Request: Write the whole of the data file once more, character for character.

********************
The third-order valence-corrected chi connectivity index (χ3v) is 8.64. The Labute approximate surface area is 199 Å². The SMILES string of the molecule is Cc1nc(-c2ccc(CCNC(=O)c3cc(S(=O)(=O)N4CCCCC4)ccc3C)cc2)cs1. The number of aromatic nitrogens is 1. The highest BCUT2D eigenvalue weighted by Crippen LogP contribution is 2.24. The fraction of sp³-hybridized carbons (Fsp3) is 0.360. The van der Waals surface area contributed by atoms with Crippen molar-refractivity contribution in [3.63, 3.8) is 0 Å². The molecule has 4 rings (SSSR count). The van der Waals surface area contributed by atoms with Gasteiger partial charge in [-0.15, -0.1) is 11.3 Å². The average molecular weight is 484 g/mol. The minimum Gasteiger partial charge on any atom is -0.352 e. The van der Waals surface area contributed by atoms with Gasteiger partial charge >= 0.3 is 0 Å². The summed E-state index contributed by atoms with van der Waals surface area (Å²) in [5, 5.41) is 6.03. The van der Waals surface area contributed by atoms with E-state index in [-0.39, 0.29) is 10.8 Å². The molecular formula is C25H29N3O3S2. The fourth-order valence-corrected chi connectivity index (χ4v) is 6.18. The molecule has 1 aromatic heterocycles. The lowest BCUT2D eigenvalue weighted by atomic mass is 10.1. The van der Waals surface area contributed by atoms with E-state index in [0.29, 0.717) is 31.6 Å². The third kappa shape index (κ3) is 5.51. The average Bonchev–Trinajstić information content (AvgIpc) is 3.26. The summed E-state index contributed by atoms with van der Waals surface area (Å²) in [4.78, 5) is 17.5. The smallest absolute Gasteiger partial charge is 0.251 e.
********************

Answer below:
The third-order valence-corrected chi connectivity index (χ3v) is 8.64. The Labute approximate surface area is 199 Å². The SMILES string of the molecule is Cc1nc(-c2ccc(CCNC(=O)c3cc(S(=O)(=O)N4CCCCC4)ccc3C)cc2)cs1. The number of aromatic nitrogens is 1. The highest BCUT2D eigenvalue weighted by Crippen LogP contribution is 2.24. The fraction of sp³-hybridized carbons (Fsp3) is 0.360. The van der Waals surface area contributed by atoms with Crippen molar-refractivity contribution in [3.63, 3.8) is 0 Å². The molecule has 4 rings (SSSR count). The van der Waals surface area contributed by atoms with Gasteiger partial charge in [-0.15, -0.1) is 11.3 Å². The average molecular weight is 484 g/mol. The minimum Gasteiger partial charge on any atom is -0.352 e. The van der Waals surface area contributed by atoms with Gasteiger partial charge >= 0.3 is 0 Å². The summed E-state index contributed by atoms with van der Waals surface area (Å²) in [5, 5.41) is 6.03. The van der Waals surface area contributed by atoms with E-state index in [-0.39, 0.29) is 10.8 Å². The molecular formula is C25H29N3O3S2. The fourth-order valence-corrected chi connectivity index (χ4v) is 6.18. The molecule has 1 aromatic heterocycles. The lowest BCUT2D eigenvalue weighted by atomic mass is 10.1. The van der Waals surface area contributed by atoms with E-state index in [0.29, 0.717) is 31.6 Å². The third kappa shape index (κ3) is 5.51. The average Bonchev–Trinajstić information content (AvgIpc) is 3.26. The summed E-state index contributed by atoms with van der Waals surface area (Å²) in [4.78, 5) is 17.5. The smallest absolute Gasteiger partial charge is 0.251 e.